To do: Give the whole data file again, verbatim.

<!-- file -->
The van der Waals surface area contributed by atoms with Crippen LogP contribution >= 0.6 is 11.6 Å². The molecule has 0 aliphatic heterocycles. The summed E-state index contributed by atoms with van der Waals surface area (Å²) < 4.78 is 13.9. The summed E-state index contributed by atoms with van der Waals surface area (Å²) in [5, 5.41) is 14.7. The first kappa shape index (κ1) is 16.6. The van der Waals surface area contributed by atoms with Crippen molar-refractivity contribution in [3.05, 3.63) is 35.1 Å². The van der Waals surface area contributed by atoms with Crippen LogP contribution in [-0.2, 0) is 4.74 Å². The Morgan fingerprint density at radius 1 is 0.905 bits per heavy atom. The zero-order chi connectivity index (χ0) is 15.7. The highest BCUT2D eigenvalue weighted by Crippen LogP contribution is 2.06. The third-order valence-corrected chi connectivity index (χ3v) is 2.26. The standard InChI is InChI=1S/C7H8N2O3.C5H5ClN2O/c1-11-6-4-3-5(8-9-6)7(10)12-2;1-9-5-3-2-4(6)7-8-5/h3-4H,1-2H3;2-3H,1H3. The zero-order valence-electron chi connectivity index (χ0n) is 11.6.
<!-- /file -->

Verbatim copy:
The van der Waals surface area contributed by atoms with Crippen LogP contribution >= 0.6 is 11.6 Å². The molecule has 0 aliphatic heterocycles. The summed E-state index contributed by atoms with van der Waals surface area (Å²) < 4.78 is 13.9. The summed E-state index contributed by atoms with van der Waals surface area (Å²) in [5, 5.41) is 14.7. The first kappa shape index (κ1) is 16.6. The van der Waals surface area contributed by atoms with Crippen molar-refractivity contribution in [3.05, 3.63) is 35.1 Å². The van der Waals surface area contributed by atoms with Crippen LogP contribution in [-0.2, 0) is 4.74 Å². The Morgan fingerprint density at radius 1 is 0.905 bits per heavy atom. The zero-order chi connectivity index (χ0) is 15.7. The highest BCUT2D eigenvalue weighted by Crippen LogP contribution is 2.06. The third-order valence-corrected chi connectivity index (χ3v) is 2.26. The standard InChI is InChI=1S/C7H8N2O3.C5H5ClN2O/c1-11-6-4-3-5(8-9-6)7(10)12-2;1-9-5-3-2-4(6)7-8-5/h3-4H,1-2H3;2-3H,1H3. The zero-order valence-electron chi connectivity index (χ0n) is 11.6.